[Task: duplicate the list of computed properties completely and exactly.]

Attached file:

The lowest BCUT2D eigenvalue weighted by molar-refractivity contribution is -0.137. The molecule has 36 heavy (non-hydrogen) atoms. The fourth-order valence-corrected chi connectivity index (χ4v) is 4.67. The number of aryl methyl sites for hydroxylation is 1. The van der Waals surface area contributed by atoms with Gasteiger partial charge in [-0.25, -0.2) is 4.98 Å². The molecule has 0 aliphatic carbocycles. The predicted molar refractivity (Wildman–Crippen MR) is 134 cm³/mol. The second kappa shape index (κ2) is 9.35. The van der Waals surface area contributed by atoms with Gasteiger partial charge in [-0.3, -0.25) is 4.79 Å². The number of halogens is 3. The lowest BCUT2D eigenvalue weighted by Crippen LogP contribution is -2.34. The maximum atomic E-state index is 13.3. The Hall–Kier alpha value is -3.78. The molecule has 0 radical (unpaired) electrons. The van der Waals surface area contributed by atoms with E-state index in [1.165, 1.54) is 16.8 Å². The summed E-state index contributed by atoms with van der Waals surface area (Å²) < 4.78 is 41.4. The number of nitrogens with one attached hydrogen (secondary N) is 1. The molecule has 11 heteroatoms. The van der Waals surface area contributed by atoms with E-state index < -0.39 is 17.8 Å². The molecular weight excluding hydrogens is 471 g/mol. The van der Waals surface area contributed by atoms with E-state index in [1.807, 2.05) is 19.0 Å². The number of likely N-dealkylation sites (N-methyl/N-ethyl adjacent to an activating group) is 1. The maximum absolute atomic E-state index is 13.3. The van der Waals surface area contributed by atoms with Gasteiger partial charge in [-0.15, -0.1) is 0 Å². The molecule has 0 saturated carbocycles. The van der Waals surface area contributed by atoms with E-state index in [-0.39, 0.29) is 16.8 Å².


The lowest BCUT2D eigenvalue weighted by molar-refractivity contribution is -0.137. The molecule has 36 heavy (non-hydrogen) atoms. The fourth-order valence-corrected chi connectivity index (χ4v) is 4.67. The number of aryl methyl sites for hydroxylation is 1. The van der Waals surface area contributed by atoms with Gasteiger partial charge in [-0.25, -0.2) is 4.98 Å². The molecule has 0 aliphatic carbocycles. The predicted molar refractivity (Wildman–Crippen MR) is 134 cm³/mol. The second kappa shape index (κ2) is 9.35. The van der Waals surface area contributed by atoms with Gasteiger partial charge in [-0.3, -0.25) is 4.79 Å². The number of halogens is 3. The lowest BCUT2D eigenvalue weighted by Crippen LogP contribution is -2.34. The maximum atomic E-state index is 13.3. The Hall–Kier alpha value is -3.78. The molecule has 0 radical (unpaired) electrons. The van der Waals surface area contributed by atoms with E-state index in [1.165, 1.54) is 16.8 Å². The summed E-state index contributed by atoms with van der Waals surface area (Å²) < 4.78 is 41.4. The number of nitrogens with one attached hydrogen (secondary N) is 1. The molecule has 11 heteroatoms. The van der Waals surface area contributed by atoms with E-state index < -0.39 is 17.8 Å². The molecular weight excluding hydrogens is 471 g/mol. The van der Waals surface area contributed by atoms with E-state index in [1.807, 2.05) is 19.0 Å². The number of likely N-dealkylation sites (N-methyl/N-ethyl adjacent to an activating group) is 1. The maximum absolute atomic E-state index is 13.3. The van der Waals surface area contributed by atoms with Gasteiger partial charge in [-0.15, -0.1) is 0 Å². The molecule has 0 saturated carbocycles. The van der Waals surface area contributed by atoms with E-state index in [-0.39, 0.29) is 16.8 Å².